• The “Framework for Improving Critical Infrastructure Cybersecurity” published by the National Institute of Standards and Technology;
  • The National Institute of Standards and Technology’s special publication 800-171;
  • The National Institute of Standards and Technology’s special publications 800-53 and 800-53a;
  • The Federal Risk and Management Program’s “FedRAMP Security Assessment Framework”;
  • The Center for Internet Security’s “Center for Internet Security Critical security Controls for Effective Cyber Defense”; or
  • The “ISO/IEC 27000-series” information security standards published by the International Organization for Standardization and the International Electrotechnical Commission.

Connecticut has also expanded its data breach notification law to apply to additional types of information and cover more individuals who keep said information. The data breach notification law now requires anyone who owns, licenses, or maintains computerized data that includes personal information to notify the appropriate parties in the case of a data breach. This expands the previous law from solely those who keep this information in the ordinary course of doing business in the state. The new law also shortened the deadline by which data managers must inform affected consumers and the attorney general of the data breach from 90 days to 60 days.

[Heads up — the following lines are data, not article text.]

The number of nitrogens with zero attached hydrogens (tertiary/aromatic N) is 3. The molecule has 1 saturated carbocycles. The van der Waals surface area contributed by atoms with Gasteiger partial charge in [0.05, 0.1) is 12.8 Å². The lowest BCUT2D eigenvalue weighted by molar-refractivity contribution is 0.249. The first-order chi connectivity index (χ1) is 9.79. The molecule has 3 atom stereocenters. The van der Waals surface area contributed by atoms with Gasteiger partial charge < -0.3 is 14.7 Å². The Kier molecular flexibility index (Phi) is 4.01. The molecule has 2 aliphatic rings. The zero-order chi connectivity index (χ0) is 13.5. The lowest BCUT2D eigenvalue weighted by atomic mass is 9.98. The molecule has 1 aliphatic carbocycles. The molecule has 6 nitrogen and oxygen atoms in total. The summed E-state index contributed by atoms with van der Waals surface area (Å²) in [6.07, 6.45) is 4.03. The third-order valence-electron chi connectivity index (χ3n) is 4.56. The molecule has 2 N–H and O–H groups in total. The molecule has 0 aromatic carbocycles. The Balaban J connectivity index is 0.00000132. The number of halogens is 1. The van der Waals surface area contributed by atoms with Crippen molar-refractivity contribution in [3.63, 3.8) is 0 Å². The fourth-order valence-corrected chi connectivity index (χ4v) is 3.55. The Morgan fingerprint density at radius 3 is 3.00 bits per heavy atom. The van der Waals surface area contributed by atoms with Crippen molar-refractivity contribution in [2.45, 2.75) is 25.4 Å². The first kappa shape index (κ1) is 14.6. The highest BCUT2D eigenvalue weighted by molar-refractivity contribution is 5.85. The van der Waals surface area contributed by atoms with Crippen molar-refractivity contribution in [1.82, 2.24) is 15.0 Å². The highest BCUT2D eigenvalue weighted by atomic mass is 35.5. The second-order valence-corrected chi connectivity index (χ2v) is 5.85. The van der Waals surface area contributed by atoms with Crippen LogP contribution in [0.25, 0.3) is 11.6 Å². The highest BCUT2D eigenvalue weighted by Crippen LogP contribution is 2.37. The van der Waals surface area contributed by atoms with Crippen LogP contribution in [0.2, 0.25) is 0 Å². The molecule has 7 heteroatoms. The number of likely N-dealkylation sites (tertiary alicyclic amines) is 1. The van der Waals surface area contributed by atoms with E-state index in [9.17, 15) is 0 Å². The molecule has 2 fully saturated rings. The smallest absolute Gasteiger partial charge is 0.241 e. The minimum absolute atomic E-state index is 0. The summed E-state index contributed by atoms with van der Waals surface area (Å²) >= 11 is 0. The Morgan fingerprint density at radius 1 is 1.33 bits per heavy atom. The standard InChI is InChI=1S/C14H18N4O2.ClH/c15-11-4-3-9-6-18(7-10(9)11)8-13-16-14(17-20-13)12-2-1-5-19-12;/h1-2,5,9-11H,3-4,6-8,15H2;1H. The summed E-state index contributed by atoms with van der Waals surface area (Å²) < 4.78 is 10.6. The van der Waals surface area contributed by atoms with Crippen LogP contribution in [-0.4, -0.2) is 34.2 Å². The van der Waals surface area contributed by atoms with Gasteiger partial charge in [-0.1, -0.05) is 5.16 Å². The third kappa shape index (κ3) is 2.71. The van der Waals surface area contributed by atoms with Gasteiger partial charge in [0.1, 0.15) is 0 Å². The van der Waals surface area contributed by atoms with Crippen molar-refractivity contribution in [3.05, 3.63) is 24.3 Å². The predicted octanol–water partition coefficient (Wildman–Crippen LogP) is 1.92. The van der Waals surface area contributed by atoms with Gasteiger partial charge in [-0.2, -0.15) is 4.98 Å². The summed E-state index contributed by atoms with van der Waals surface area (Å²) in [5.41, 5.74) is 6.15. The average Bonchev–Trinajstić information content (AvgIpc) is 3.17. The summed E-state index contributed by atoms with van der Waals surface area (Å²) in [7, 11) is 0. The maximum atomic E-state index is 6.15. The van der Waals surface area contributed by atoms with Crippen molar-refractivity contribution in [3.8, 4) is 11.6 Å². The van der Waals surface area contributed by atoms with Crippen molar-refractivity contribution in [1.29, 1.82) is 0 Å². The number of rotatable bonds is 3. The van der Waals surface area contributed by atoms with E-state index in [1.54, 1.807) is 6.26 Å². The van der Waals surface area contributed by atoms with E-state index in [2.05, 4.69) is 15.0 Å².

• Health-Related Workplace Regulations

The Connecticut Legislature has added stricter regulations regarding health in the workplace. A new law, effective October 1, 2021, requires employers to ban smoking, whether tobacco, cannabis, or hemp, and e-cigarette use in any area in the workplace, regardless of the number of employees. This ban applies both inside the office and within 25 feet of a doorway, window, or air intake vent. Exceptions to this ban include, but are not limited to, smoking rooms provided by employers for employees and designated outdoor smoking areas.

Also effective October 1, 2021 is an expansion on laws regarding breastfeeding in the workplace. Existing law requires that employers provide an area, other than a bathroom stall, where an employee can express milk. The updated law requires that this area be free from intrusion and shielded from the public eye, include or be near a refrigerator or employee-provided cold storage device so the employee can store her breast milk, and have access to an electrical outlet.